Last Updated: 2 weeks ago
In the enchanting world of feline companionship, the question often arises: “How do cats choose their favorite person?”
Cat owners are well aware of the unique bonds they share with their furry friends, but the mysterious process behind a cat selecting their preferred human remains a captivating enigma.
Let’s explore the subtle cues, behaviors, and emotional connections that shed light on the age-old question of how our beloved cats decide who holds the esteemed title of their favorite person.
How Do Cats Choose Their Favorite Person?
To understand how cats choose their favorite person, we have to take a journey back to the beginning, when kitties first decided to become domesticated.
Yep, that’s right, they decided. Unlike dogs, we didn’t domesticate cats; they made the choice all on their own. At least that’s what anthropologists believe.
According to DNA evidence discovered about two years ago, cats actually lived alongside people long before the first records of domestication.
What does this history lesson have to do with how cats pick their favorite person?
For that answer, we should look at why they chose to hang out with us even before we decided they made great pets!
Why Did Cats Domesticate Themselves?
As with all ancient history, the reason why cats domesticated themselves is just as much guesswork as it is science-based.
Researchers believe that cats quickly learned that where there are humans, there’s prey.
See, the world wasn’t as “clean” as it is today. Mice and rats made homes in grain stores, among other foods.
It doesn’t take a rocket scientist to figure out how that would appeal to cats! They invited themselves to become a part of our lives, and we quickly realized the benefits of a good mouser.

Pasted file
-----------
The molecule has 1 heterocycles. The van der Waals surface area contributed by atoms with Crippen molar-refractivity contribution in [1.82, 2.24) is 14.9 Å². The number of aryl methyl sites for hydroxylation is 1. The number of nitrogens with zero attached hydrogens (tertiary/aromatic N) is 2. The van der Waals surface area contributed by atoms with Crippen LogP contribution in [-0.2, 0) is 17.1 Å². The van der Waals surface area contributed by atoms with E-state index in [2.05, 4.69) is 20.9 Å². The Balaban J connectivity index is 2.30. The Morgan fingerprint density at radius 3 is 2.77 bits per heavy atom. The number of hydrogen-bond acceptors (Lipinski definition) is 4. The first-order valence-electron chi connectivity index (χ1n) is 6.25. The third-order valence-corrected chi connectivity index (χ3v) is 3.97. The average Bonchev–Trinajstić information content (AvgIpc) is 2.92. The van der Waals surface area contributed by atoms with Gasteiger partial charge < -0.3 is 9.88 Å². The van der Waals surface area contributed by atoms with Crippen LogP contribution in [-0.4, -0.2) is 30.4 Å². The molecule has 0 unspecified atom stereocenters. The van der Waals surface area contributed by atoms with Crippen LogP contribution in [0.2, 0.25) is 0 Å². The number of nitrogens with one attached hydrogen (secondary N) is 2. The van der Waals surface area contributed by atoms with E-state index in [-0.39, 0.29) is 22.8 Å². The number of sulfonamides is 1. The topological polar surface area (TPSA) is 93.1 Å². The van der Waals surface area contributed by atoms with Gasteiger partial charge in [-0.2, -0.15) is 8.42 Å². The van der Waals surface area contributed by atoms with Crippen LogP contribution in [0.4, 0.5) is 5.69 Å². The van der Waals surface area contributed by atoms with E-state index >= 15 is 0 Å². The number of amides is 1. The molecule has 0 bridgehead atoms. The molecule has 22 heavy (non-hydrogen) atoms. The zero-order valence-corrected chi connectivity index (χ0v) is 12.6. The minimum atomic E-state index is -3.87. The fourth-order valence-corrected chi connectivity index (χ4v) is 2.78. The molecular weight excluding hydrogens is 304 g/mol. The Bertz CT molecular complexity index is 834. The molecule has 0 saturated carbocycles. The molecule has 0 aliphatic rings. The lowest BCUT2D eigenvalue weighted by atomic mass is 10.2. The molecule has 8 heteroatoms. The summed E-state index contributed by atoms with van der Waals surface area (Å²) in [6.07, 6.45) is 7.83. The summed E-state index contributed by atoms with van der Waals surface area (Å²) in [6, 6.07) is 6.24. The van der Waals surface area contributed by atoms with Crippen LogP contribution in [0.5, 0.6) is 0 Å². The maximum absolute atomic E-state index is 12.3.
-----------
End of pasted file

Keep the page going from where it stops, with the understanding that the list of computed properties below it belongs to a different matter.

By now, you’re thinking, “Oh! So the person that feeds him is the person he likes best!” Not so fast, my friend. If it was that simple, it wouldn’t be surprising!
From that lesson, we learned that cats are pretty darn good at feeding themselves.
Sure, they’re perfectly happy to let you fill their bowls indoors, but if you turned your cat loose (don’t do this, though), he’d manage to survive.
Why Do Cats Have a Favorite Person
If it’s not about the food, then how do cats decide which person is their favorite?
Cats often develop a favorite person due to a combination of factors, including shared experiences, daily interactions, and the individual’s demeanor.
Cats may be drawn to someone who provides comfort, engages in positive interactions, and meets their needs, creating a unique and special bond based on familiarity and trust.
As with all great relationships, it’s all about communication and bonding.
Communicating With Your Cat
Let’s start with communication, as your cat’s meow actually has a fairly fascinating history!
Did you know that evidence suggests cats learned to meow just for us?
See, cats don’t meow at each other when they have something to say. Kittens, sometimes, but adult cats? Nope.
They use other methods of speaking, like body language, scent, and even touch.
However, they figured out that we just weren’t getting it, so they developed speech! Or at least a kitty version of it.
Since they went through all that work and evolution just for us, it shouldn’t surprise you that your cat’s favorite person is the one he feels can best understand him.